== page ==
Implications for the Administration of Online and Distance Education
The rapid expansion of online distance education has created many new administrative models for distance education. Just as there were multiple starting points for online learning innovations, there is now a diverse array of administrative arrangements. However, whether the innovation began in a Continuing Education unit, in the Information Technology unit, or in a
Open Educational Resources (OER)
The idea of sharing online content has been an attractive dimension of online learning for elite research universities since the Massachusetts Institute of Technology announced its open courseware (OCW) initiative several years ago. OER has evolved into a global movement for sharing of academic resources. As technical and legal standards have developed, several global organizations have been created to promote the use of OERs. In November 2007, for example, a group of 30 representatives of universities, governments, foundations, and consortia drafted the “Cape Town Open Education Declaration: Unlocking the Promise of Open Educational Resources.”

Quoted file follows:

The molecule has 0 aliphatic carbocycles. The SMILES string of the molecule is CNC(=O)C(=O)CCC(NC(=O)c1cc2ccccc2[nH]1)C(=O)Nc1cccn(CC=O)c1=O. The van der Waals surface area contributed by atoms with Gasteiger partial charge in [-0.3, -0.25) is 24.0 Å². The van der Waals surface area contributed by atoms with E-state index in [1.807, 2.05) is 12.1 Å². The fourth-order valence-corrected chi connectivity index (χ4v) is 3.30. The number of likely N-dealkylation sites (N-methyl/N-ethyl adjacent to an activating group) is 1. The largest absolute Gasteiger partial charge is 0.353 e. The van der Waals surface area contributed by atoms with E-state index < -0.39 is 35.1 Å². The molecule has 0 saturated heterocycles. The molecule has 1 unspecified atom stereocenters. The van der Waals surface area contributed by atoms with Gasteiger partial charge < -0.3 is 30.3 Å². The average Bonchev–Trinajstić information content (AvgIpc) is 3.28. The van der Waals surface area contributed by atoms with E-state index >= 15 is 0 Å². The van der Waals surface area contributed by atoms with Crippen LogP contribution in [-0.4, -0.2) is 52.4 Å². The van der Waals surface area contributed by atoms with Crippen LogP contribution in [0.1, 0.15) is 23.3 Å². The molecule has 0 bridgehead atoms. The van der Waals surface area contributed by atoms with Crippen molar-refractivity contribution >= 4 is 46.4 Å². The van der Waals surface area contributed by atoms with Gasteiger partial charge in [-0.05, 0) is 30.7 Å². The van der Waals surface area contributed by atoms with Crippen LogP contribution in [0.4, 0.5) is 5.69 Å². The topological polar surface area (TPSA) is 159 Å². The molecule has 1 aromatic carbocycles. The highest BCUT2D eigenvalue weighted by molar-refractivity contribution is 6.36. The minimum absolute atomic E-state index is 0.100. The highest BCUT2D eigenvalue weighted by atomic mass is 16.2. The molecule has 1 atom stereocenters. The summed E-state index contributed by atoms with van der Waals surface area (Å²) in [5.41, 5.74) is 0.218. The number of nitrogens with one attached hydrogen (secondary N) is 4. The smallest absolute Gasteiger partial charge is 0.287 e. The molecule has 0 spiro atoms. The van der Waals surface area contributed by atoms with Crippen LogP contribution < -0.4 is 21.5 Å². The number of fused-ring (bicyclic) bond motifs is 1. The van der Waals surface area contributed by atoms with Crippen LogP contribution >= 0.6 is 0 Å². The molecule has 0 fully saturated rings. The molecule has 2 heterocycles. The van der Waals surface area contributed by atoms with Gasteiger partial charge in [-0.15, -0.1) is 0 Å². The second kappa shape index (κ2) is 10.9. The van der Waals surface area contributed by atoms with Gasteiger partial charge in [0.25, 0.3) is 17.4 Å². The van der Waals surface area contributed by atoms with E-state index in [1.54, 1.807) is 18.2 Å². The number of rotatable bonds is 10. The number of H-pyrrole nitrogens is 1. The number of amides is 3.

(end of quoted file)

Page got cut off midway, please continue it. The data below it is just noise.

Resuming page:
These trends will continue to push online and distance education into the mainstream of higher education, further blurring distinctions between how higher education organizes itself to service students on campus and off-campus and opening new opportunities to engage colleges and universities in the communities that they serve.
Online and distance education have developed to a point where they cannot be treated as isolated innovations. Increasingly, online and distance education will have significant effects on the traditional colleges and university curriculum, on how faculty interact with each other and with students, and how institutions define and relate to students of all ages and locations. As a result, the administration of online and distance education increasingly requires the creation of a new academic and administrative community that brings together those traditional institutional functions that are touched by the impact of online and distance education and whose involvement is critical to long-term success.
Access: Online courses expand an institution’s ability to serve students who cannot otherwise attend classes on campus, because of distance or because the individual’s life situation does not allow them to attend campus-based classes on a regular basis.
Blended Programs: Multi-course degree or certificate programs in which some courses are offered online and others are offered in a face-to-face environment
Hybrid Courses: Sometimes called “blended courses,” these are courses that use online elements to significantly reduce the need for face-to-face classroom meetings.
National Center for Academic Transformation: NCAT is an independent non-profit organization dedicated to the effective use of information technology to improve student learning outcomes and reduce the cost of higher education. Programs include State and System Course Redesign, the Redesign Alliance, and Colleagues Committed to Redesign. http://www. thencat.org/